This time of year, we are pretty active on Twitter publishing the scouts getting hired and fired by NFL teams. There is always plenty of misunderstanding of how this works and why it’s done, which we try to clear up along the way.

I thought I’d discuss a few archetypes in NFL scouting departments as well as some that are unique, for various reasons. I’ll be talking about this further with Matt Manocherian and Aaron Schatz on the Off the Charts Podcast this week.

Also, note that last summer we counted the members of each NFL team’s staff that had “scout” in the title, and we totaled it all up on our home site. We’ll draw on those numbers as we look at a few teams in the subsequent paragraphs.

Browns: The Browns are unusual in that they have more scouts and scouting assistants than anyone in the NFL (17 as of our count last summer). Most of this is a hangover from Sashi Brown’s days as GM, when the team was focused on a total changeover to analytics. That said, GM John Dorsey has been with the team for two offseasons now and he hasn’t reduced the size of the department, so apparently this is the Browns’ direction. By our count last year, only six teams had as many as 14 employees with “scout” in the title. Strengths: No one has cracked the analytics code, and with so many scouts on staff, Cleveland has as much chance to do that as any team. Weaknesses: Having so much redundancy makes for a fat payroll, and anyway, how many scouts is too many?

Patriots: New England is at the forefront of a model that’s gained serious traction in the last 10-15 years. Head coach/GM Bill Belichick and a couple selected confidantes sit at the top of a pyramid, and for the most part, the area scouts aren’t expected to come back with opinions. They’re expected to do the work that the combines, National Football Scouting and BLESTO, would normally do, i.e., bring back facts — injury histories, arrests and suspensions, heights and weights. Then Belichick & Co. do the rest. As we’ve seen teams (Lions, Falcons, Bucs and Titans among them) hire former Patriots officials as GMs, this philosophy has spread around the league. Strengths: The team has excellent continuity in its drafting philosophy between coaching staff and personnel department. Weaknesses: Though they have respected evaluators, Patriots have not always been as consistent on draft day as other teams, and must excel on the pro side.

Colts and Seahawks: Indianapolis and Seattle have gained a reputation of being the anti-Patriots, as they pride themselves on leaning on and trusting their evaluators, which is more of an old-school philosophy. Despite this, Chris Ballard (Colts) and John Schneider (Seahawks) both have excellent reputations and are seen as some of the best in the business. That’s why people like Ed Dodds, Dan Morgan, Trent Kirchner and Scott Fitterer, who all cut their teeth in Seattle, regularly get interviews when GM jobs come open. You’ll start to see the same happen in Indy as Ballard builds his team in Indy. Strengths: Talented people who have the trust of their GMs make for talented teams. Weaknesses: This structure keeps the pressure on the GM to constantly seek and hire talented executives as he inevitably loses some to other teams. Also, a couple bad hires can set the team back immensely.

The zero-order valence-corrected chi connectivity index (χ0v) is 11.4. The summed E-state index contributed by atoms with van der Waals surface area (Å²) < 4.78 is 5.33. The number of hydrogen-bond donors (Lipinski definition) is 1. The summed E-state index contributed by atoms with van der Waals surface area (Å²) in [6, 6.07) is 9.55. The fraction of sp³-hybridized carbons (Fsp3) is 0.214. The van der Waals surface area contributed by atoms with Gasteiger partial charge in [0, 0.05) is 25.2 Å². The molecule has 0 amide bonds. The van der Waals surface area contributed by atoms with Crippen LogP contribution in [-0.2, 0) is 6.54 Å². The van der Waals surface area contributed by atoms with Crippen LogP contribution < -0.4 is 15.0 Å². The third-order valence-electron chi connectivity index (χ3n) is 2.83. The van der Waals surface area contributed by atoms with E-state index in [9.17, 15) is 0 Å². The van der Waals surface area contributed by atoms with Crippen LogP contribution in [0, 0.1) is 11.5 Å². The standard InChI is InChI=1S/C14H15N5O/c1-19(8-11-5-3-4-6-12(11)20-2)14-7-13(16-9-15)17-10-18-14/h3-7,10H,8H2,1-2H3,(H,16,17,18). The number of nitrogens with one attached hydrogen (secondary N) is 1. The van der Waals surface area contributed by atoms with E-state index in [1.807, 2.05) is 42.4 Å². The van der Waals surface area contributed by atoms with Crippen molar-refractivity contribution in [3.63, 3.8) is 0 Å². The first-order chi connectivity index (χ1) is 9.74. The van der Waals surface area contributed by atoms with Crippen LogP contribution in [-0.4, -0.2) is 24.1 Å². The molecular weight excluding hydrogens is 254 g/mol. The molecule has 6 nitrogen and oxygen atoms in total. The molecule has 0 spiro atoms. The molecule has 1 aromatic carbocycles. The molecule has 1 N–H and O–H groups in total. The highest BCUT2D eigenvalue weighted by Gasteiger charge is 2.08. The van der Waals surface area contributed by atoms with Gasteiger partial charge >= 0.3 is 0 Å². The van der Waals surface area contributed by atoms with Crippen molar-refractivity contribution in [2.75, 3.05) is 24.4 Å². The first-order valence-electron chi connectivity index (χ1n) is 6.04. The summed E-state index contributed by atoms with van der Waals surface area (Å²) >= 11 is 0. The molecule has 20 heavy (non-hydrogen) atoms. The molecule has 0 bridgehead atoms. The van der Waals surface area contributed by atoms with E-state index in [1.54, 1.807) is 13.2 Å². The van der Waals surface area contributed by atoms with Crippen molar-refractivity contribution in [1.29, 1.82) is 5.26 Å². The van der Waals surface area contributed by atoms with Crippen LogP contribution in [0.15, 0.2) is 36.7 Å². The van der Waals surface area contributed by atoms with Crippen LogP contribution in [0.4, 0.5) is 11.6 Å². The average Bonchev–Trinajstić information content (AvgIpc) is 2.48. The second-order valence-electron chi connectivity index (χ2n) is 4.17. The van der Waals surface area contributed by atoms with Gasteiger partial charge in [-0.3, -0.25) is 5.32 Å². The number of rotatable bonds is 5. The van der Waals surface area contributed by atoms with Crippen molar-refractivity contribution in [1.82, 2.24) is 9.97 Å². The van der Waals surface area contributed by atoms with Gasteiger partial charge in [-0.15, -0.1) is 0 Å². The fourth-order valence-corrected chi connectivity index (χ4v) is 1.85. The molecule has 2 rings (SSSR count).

Bengals: Cincinnati has always been known as a team that counts its pennies and checks them twice. This is why the team doesn’t employ a traditional scouting department, per se. Instead, the team tends to lean on its coaches to make the major personnel decisions, and though the team is slowly expanding its scouting presence, evaluators have to mold their opinions to coaches, instead of vice versa. Strengths: The Bengals may not be perennial Super Bowl contenders, but they have been remarkably consistent over the past 10-15 years. Weaknesses: The Bengals have been burned by character risks more than once; is that because they are more risk-tolerant, or because there are things they miss?


  • The Broncos and Texans were historically teams that toyed with the Bengals model, giving their coaches more input than other teams, but subsequent GM changes have muddied the waters there.
  • The Cowboys have had incredible continuity over the years with a rather lean department; given their turnover this year, it will be interesting to see if they adjust their philosophy at all.
  • Green Bay has historically put a lot of value on hiring former players, especially those with Packers roots, but that seems to be changing under new GM Brian Gutekunst.

Check out Inside the League for more discussion of scouts totals, areas, hires, and team philosophies. You can also register for our Friday Wrap, which is a weekly wrap-up of what’s going on in the football industry. Also, listen in as Matt, Aaron and I discuss scouting departments in the Off the Charts Podcast this week.